Breakaway leader forms party to rival Japanese PM

A powerful lawmaker who broke away from Japan's ruling party launched a new political group on Wednesday in a challenge to Prime Minister Yoshihiko Noda's grip on power.

Ichiro Ozawa and 48 other lawmakers quit the Democratic Party of Japan last month in opposition to a sales tax hike pushed by Noda's government.

Ozawa, 70, was key to the party's rise to power in 2009 when it defeated the long-ruling Liberal Democratic Party.

He has been a vocal critic of Noda's plan to double the sales tax to 10 percent by 2015, saying it breaks the ruling party's campaign promise to put "people's lives first." He adopted the phrase as the name of his new party, which he said will achieve that goal.

Ozawa said a tax hike while Japan is still recovering from last year's tsunami and nuclear disaster and is coping with a prolonged economic slump only adds to the national crisis.

"We've launched the new party to return to the basics of 'people's lives first,'" he said after being selected party chief. "We will show the people policies that can help overcome their problems."

The new party also aims to reduce the country's reliance on nuclear energy — a public concern since the nuclear crisis.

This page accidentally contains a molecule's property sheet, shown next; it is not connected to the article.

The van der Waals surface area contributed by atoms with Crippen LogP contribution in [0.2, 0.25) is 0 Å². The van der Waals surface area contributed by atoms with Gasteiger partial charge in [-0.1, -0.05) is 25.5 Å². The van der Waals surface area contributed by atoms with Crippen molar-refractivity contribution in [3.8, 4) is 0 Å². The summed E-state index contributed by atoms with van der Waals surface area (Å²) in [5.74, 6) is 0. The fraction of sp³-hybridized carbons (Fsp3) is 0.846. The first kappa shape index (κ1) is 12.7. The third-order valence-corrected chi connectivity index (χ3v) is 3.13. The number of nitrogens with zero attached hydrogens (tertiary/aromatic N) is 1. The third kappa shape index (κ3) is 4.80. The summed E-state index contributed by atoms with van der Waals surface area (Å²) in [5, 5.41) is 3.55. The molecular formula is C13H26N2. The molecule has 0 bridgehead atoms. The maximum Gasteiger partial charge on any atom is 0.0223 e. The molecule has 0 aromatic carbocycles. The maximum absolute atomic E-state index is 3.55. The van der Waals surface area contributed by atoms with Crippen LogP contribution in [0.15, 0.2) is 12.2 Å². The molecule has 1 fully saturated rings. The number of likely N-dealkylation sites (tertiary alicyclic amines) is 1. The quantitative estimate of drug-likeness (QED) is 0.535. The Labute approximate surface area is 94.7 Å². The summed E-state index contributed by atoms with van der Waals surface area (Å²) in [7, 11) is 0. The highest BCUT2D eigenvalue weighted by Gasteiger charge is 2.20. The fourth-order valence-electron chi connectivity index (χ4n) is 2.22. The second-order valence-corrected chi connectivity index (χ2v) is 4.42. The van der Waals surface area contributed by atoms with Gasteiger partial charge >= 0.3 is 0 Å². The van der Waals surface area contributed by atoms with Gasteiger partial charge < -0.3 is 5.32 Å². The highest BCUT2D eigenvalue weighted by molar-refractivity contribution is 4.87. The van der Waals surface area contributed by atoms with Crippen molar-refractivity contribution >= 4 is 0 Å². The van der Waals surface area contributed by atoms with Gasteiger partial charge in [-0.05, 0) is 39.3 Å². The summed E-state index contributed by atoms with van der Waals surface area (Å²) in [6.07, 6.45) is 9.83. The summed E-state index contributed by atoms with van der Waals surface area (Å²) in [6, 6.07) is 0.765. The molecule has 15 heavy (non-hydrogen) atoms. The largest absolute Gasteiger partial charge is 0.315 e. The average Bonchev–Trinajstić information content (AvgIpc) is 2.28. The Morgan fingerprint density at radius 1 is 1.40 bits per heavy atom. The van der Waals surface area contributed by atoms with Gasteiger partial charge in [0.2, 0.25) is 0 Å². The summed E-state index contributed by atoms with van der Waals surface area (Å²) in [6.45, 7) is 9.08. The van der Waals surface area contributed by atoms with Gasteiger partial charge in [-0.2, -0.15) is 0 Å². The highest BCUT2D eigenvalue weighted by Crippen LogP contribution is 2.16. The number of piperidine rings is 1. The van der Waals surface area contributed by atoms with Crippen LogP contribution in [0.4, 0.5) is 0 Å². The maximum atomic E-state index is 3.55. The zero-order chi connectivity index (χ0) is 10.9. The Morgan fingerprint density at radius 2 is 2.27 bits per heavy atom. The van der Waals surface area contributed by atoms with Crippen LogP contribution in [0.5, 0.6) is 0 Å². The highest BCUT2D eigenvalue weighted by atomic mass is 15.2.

Noda's party still controls a majority in the powerful lower house of Parliament, but the split will make it harder for him to achieve his policy goals.

Noda, who has been in office only since September, has made the tax hike the centerpiece of his efforts to finance government programs as Japan's population rapidly ages. Opponents say a higher sales tax would hurt the economy, which was hit hard by last year's earthquake and tsunami and has been sputtering for years under one of the largest public debt burdens in the developed world.

The tax hike has passed the lower house and is expected to be approved by the upper house since it has the backing of the two largest opposition parties.

Polls show only 15 percent of voters have high hopes for Ozawa's new party and its reform agenda.

Ozawa remains unpopular with many people and is seen as an old-style, wheeling-and-dealing "shadow shogun." However, he continues to have a loyal core of supporters, many of them younger politicians whose careers he helped launch.

"Right now, it's a very fluid situation," said Jeff Kingston, director of Asian studies at Temple University's Tokyo campus. "The problem with Ozawa is that he doesn't look like a guy who is going to wield the broom. He looks like he represents exactly the sort of problems of old-style Japanese politics."